2. The plaintiff could not prevail on her claim that her substantial rights were prejudiced by the Probate Court's consideration of M's report: to the extent that that court may have considered the report, this court could not conclude that M's opinion, which was consistent with the opinion of O and the clear weight of the remaining evidence, likely affected the outcome; although consideration of the report as substantive evidence would have been improper because the report had never been admitted into evidence, it was not clear that the Probate Court relied on the report for substantive purposes or relied on any hearsay in the report, but rather the Probate Court acknowledged that it had accepted the report because M was required to submit it under then existing probate court rules.

Michael P. Kaelin, with whom was William N. Wright, for the appellant (plaintiff).

Samuel V. Schoonmaker IV, with whom, on the brief, was Wendy Dunne DiChristina, for the appellee (named defendant).

Louise T. Truax, with whom, on the brief, was Leslie I. Jennings-Lax, for the appellee (defendant Douglas DeNunzio).

Palmer, Zarella, Eveleigh, McDonald, Espinosa and Robinson, Js. McDONALD, J. In this opinion the other justices concurred.

OPINION

Page 902

[320 Conn. 180] McDONALD, J.

In 2007, the legislature adopted a paradigmatic shift in its approach to conservatorship appointments, including significant modifications to the circumstances and manner in which they may be made. This certified appeal requires us to consider how the substantive and procedural amendments to the conservatorship scheme set forth in No. 07-116 of the 2007 Public Acts (P.A. 07-116) affected the Probate Court's selection of a conservator in this case.

The plaintiff, Sharon DeNunzio, appeals from the judgment of the Appellate Court affirming the trial court's judgment which, in turn, affirmed the Probate Court's decision to appoint the defendant, the plaintiff's former husband, Peter DeNunzio, conservator of their adult son, Douglas DeNunzio.[1] On appeal, the plaintiff claims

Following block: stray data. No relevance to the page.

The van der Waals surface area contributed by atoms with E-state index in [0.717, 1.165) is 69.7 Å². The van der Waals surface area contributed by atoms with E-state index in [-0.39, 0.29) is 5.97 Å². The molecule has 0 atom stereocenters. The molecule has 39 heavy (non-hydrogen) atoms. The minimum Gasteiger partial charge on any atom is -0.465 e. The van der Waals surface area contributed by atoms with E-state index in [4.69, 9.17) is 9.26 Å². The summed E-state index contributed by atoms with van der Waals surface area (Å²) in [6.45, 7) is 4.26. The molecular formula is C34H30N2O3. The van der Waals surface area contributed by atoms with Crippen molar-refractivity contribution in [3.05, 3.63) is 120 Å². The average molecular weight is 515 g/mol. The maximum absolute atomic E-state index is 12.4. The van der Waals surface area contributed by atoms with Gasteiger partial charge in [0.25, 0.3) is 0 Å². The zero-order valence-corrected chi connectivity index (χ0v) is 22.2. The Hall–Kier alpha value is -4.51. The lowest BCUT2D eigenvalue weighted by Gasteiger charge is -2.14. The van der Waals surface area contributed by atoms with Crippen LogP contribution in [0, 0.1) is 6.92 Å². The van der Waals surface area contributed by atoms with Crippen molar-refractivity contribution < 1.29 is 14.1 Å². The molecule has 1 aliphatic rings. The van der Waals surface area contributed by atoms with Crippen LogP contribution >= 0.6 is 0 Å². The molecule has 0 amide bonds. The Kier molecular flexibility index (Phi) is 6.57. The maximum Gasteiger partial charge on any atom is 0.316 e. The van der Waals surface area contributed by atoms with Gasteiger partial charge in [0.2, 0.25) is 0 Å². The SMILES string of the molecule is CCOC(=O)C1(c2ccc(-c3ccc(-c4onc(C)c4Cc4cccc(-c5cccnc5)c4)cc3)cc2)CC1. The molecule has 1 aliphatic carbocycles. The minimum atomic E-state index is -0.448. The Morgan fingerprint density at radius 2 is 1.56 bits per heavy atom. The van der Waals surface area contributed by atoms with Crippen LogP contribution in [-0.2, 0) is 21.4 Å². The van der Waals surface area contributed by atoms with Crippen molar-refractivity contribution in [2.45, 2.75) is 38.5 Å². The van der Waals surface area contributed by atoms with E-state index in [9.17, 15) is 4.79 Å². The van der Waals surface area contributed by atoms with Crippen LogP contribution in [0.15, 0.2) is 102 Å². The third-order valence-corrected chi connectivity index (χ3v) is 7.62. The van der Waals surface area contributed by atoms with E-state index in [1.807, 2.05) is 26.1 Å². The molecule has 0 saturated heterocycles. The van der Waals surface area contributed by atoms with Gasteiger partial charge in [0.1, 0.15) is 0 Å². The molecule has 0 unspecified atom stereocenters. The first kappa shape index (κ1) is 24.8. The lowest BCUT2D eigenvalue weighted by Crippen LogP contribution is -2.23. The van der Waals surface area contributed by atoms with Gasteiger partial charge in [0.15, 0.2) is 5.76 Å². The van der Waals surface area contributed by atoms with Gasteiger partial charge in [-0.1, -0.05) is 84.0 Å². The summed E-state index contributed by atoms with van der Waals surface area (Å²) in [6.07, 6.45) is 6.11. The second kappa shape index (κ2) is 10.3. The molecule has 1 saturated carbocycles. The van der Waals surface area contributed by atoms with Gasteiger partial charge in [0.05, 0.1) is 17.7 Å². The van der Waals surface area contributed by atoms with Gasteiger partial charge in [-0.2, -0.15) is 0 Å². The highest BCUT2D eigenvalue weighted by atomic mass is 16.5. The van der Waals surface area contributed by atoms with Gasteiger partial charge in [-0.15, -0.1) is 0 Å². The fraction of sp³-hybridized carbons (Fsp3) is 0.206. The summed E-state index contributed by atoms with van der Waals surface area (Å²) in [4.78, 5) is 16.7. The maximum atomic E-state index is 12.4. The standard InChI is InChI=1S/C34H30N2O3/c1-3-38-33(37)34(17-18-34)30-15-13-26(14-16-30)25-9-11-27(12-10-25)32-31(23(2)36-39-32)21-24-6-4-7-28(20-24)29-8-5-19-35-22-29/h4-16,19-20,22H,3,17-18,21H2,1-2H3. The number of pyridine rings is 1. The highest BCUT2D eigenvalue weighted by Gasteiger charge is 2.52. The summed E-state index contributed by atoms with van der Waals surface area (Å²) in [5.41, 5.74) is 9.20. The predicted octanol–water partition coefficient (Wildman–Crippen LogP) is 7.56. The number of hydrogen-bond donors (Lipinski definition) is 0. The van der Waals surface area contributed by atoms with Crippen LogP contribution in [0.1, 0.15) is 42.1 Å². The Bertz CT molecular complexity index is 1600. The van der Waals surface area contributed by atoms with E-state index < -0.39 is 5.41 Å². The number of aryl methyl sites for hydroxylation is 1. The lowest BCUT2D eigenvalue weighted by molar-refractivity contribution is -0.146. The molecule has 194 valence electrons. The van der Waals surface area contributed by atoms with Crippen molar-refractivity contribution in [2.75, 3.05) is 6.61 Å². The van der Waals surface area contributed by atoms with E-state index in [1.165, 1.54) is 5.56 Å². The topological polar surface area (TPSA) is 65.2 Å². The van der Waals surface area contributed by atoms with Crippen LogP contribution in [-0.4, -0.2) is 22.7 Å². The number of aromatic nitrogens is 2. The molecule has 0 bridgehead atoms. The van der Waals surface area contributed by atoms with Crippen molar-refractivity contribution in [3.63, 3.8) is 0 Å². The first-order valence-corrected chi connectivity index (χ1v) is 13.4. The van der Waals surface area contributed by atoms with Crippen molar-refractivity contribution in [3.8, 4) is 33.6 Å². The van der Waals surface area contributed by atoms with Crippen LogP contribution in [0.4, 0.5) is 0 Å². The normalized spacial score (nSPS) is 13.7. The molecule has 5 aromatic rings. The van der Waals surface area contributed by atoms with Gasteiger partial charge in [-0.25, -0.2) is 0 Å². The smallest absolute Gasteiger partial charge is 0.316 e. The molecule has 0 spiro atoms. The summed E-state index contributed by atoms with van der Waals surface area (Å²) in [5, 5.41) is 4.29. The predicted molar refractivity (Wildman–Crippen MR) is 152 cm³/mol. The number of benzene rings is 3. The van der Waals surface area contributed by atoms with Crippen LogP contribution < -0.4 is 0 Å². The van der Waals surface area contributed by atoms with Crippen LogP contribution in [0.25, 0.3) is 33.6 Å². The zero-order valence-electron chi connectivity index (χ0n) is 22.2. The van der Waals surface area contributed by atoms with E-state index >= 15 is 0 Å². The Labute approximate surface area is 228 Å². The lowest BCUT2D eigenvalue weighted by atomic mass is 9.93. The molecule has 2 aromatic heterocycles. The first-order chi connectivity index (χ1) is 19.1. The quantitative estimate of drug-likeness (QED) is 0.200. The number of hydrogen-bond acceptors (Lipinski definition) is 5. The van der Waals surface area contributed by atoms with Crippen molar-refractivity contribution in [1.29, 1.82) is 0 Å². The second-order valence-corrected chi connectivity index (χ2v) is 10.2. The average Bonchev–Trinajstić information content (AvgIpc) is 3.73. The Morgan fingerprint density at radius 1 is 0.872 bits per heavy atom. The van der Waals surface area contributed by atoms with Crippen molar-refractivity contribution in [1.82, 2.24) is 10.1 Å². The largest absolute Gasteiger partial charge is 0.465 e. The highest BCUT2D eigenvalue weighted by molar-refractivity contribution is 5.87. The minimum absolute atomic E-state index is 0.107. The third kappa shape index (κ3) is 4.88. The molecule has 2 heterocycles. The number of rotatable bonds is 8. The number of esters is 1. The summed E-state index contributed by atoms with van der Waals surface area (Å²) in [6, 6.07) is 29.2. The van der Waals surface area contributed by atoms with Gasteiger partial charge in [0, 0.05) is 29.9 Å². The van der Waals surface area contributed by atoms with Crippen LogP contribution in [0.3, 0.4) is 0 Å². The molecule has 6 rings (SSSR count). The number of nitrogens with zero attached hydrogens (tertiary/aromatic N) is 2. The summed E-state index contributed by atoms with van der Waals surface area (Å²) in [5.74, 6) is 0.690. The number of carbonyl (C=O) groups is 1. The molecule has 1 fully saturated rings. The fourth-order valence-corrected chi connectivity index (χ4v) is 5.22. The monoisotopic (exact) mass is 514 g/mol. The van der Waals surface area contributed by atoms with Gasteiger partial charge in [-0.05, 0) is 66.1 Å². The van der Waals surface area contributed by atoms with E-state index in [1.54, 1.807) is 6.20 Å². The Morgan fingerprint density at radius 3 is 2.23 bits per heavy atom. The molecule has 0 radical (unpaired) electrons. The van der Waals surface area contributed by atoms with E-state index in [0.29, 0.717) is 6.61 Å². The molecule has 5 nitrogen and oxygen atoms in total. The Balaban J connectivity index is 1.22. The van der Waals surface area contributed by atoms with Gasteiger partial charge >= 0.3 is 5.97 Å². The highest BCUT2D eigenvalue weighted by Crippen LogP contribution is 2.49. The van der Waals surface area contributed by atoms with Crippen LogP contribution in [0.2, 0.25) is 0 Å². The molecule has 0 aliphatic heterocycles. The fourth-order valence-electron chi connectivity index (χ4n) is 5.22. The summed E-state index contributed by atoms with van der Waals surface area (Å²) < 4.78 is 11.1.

Page 903

that the Appellate Court improperly concluded that her substantial rights were not prejudiced because: (1) the Probate Court properly could use Douglas' " best interests" as a consideration in the appointment of a conservator, in addition to the statutory factors adopted in P.A. 07-116; see General Statutes § 45a-650 (h); [2] or as a guiding principle in applying those factors; and (2) [320 Conn. 181] a guardian ad litem's report supporting the defendant's appointment was properly considered by the Probate Court for its opinion as to the ultimate issue of fact and was not considered insofar as it contained inadmissible hearsay. We agree with the plaintiff that, after the enactment of P.A. 07-116, probate courts may no longer consider the amorphous " best interests" of a respondent in conservatorship proceedings. We further agree that probate courts may only consider evidence that has been properly admitted pursuant to the rules of evidence. We nevertheless conclude that, to the extent that the Probate Court may have engaged in such improper considerations, the plaintiff's substantial rights were not prejudiced in light of the clear weight of the admissible evidence supporting the defendant's appointment under the proper standard. We therefore affirm the judgment of the Appellate Court.

The record reveals the following undisputed facts and procedural history. For many years, Douglas has manifested symptoms of mental distress, including paranoia, extreme anxiety, and a tendency to perseverate, meaning to obsess over a particular topic, most notably, his health. The plaintiff and the defendant, whose marriage was dissolved in 2003 when Douglas was still a minor, have been involved in a protracted dispute over whether Douglas' symptoms were caused by chronic Lyme disease and/or psychological and/or developmental disorders. During the early stages of this dispute, the trial court in the dissolution action modified its custody orders to confer on the defendant sole decision-making authority over medical decisions concerning Douglas. The trial court in the dissolution action subsequently held the plaintiff in contempt of that order after she took Douglas to a pediatrician without the defendant's consent, finding that the plaintiff's " preoccupation with Douglas' health" was unhealthy for Douglas.